Fire Blight

This disease affects certain species in the rose family and is most serious when spring temperatures are warmer than average.

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What is Fire Blight?

Fire blight is a destructive bacterial disease found on certain trees and shrubs in the rose family. The disease causes leaves to wilt and darken while they remain attached to the tree, giving the tree a fire-scorched appearance, thus the name “fire blight.”

Fire Blight Symptoms

The disease enters the tree at the tips of the branches then travels down the stems. It attacks soft, new growth first, so you may initially notice symptoms at the top of the plant. To have your trees inspected by an expert, contact the certified arborists at Omni Tree Service today!

Bacterial ooze can exude out of infected tissue in droplets or fine, hair-like strands — especially in warm, wet conditions.

Infected fruits will also exude bacterial ooze. Rather than falling, the fruit will gradually dry and remain attached to the branch.

Throughout the blossom blight phase, infected blossoms will:

  1. Appear water-soaked
  2. Wilt rapidly
  3. Turn dark brown

The bark at the base of infected twigs becomes water-soaked and will darken. It becomes sunken and dry, and cracks may develop at the edge of the sunken area. Branch tips may bend over forming a “shepherd’s crook.”

Young twigs and branches die from the infected end and appear burned or deep rust-colored.

Fire blight cankers on branches and stems appear as dark, discolored areas that are slightly sunken. They have a narrow callus ridge along the outer edge, which differentiates fire blight cankers from fungal cankers. Droplets of bacterial ooze may appear on the canker as well. The inner bark underneath the canker turns from green to brown, but the appearance varies depending on the type of plant.

Hosts Affected by Fire Blight

The disease affects certain plants in the Rosaceae family, which includes trees and shrubs in orchards, nurseries, and landscape plantings.

These plants include:

  • Rose
  • Pear*
  • Apple*
  • Crabapple*
  • Almond
  • Plum
  • Cherry
  • Hawthorn*
  • Serviceberry
  • Flowering quince
  • Cotoneaster
  • Loquat
  • Photinia
  • Pyracantha*
  • Spirea

However, certain varieties of these plants can be tolerant or resistant to the disease.

  • Pear: Kieffer, Moonglow, Orient, Seckel
  • Apple: Enterprise, Freedom, Liberty, Prima, Priscilla, etc.
  • Crabapple: Adams, Dolgo, Jewelberry, Liset, etc.
  • Hawthorn: Washington hawthorn
  • Pyracantha: Laland’s firethorn

How Fire Blight Spreads

Throughout winter, the bacteria (Erwinia amylovora) live in infected branches and sunken cankers (areas of bark killed by bacteria). In spring, when temperatures frequently reach 65 degrees Fahrenheit, the bacteria multiply rapidly.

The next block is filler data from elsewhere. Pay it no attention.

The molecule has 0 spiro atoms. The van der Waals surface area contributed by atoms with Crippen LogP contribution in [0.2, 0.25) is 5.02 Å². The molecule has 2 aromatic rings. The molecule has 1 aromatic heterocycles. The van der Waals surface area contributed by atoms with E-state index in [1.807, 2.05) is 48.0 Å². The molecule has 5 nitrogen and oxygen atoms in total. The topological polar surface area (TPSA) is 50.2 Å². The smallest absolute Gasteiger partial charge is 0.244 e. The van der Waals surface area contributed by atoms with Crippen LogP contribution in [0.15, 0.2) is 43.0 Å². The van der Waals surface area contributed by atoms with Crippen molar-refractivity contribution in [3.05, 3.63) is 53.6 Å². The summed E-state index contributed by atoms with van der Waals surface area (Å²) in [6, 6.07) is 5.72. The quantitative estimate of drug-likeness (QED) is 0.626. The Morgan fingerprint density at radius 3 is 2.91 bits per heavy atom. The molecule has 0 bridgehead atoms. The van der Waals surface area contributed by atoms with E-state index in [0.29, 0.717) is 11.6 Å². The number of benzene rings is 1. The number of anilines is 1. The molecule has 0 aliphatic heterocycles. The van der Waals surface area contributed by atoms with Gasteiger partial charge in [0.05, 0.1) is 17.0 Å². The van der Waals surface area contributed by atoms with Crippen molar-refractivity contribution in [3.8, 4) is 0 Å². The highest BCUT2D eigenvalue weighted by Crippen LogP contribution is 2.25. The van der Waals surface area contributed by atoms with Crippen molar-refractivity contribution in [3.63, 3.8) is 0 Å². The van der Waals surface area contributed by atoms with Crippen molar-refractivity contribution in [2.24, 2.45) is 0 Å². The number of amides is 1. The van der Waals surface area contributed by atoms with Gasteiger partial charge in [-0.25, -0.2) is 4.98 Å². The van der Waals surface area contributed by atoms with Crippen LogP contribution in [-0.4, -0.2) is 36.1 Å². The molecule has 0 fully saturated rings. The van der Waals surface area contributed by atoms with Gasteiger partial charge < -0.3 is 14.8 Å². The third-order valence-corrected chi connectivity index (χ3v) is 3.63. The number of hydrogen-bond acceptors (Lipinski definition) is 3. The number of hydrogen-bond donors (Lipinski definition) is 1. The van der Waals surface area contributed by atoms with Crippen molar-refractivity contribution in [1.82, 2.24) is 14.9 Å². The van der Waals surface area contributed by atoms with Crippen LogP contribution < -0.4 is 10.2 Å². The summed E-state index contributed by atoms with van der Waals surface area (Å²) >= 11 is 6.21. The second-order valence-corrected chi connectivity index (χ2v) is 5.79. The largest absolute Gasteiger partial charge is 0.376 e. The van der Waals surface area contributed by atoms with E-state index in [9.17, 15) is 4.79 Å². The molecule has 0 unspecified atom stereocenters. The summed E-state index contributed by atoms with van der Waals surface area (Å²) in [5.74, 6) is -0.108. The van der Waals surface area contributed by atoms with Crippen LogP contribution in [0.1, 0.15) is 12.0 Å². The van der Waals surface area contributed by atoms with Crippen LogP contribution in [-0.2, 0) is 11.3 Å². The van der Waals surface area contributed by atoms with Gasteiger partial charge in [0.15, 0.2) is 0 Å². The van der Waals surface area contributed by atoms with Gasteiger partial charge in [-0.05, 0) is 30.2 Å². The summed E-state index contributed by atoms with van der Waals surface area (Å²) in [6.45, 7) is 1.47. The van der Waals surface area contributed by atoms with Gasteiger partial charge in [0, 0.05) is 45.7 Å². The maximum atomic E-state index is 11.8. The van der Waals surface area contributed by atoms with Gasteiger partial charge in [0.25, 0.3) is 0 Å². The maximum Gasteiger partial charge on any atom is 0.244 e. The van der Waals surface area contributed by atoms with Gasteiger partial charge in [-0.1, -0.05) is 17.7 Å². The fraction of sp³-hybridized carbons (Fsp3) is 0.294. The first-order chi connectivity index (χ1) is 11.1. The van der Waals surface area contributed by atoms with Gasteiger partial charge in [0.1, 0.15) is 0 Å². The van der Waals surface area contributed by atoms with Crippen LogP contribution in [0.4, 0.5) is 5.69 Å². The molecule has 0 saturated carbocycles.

The bacteria make their way to the bark’s surface through cracks and pores where they form a sweet, gummy bacterial ooze. Droplets of the ooze can form on twigs within just three days after infection. Insects such as aphids, ants, bees, beetles, and flies are attracted to the ooze, pick up the bacteria on their bodies, and inadvertently carry the bacteria to opening blossoms.

Bacteria multiply rapidly in the blossom’s nectar and eventually enter the flower tissue and then move into the branch. After the bacteria invade and kill the branch’s cambial tissue (responsible for the growth of stem and root thickness) all surrounding flowers, leaves, and fruit die.

The pathogen can also be spread by rain, dew, and wind splashing the bacterial ooze, as well as by tools used for pruning.

Tips for Managing Fire Blight

There is no cure for the disease, so prevention is the best solution for management.

  • Plant resistant varieties whenever possible
  • Avoid splashing water
  • Avoid excess applications of nitrogen fertilizer which encourages new growth, especially in summer when succulent growth is most susceptible to infection
  • Avoid planting close to wild plants of hawthorn, apple or pear
  • As soon as fire blight is discovered, prune off infected branches 1 foot below the diseased sections and burn them to prevent further infection
  • Dip pruning shears into a 10% alcohol or bleach solution between each cut to avoid transmitting the disease from one branch to another

St. Louis Tree Service

It is always best to have a professional handle the removal of any tree issues, including fire blight-infected trees, as to not spread the disease further. The certified arborists at Omni Tree Service will inspect your trees and properly treat any problems. Contact us today!

St. Louis Tree Care Company
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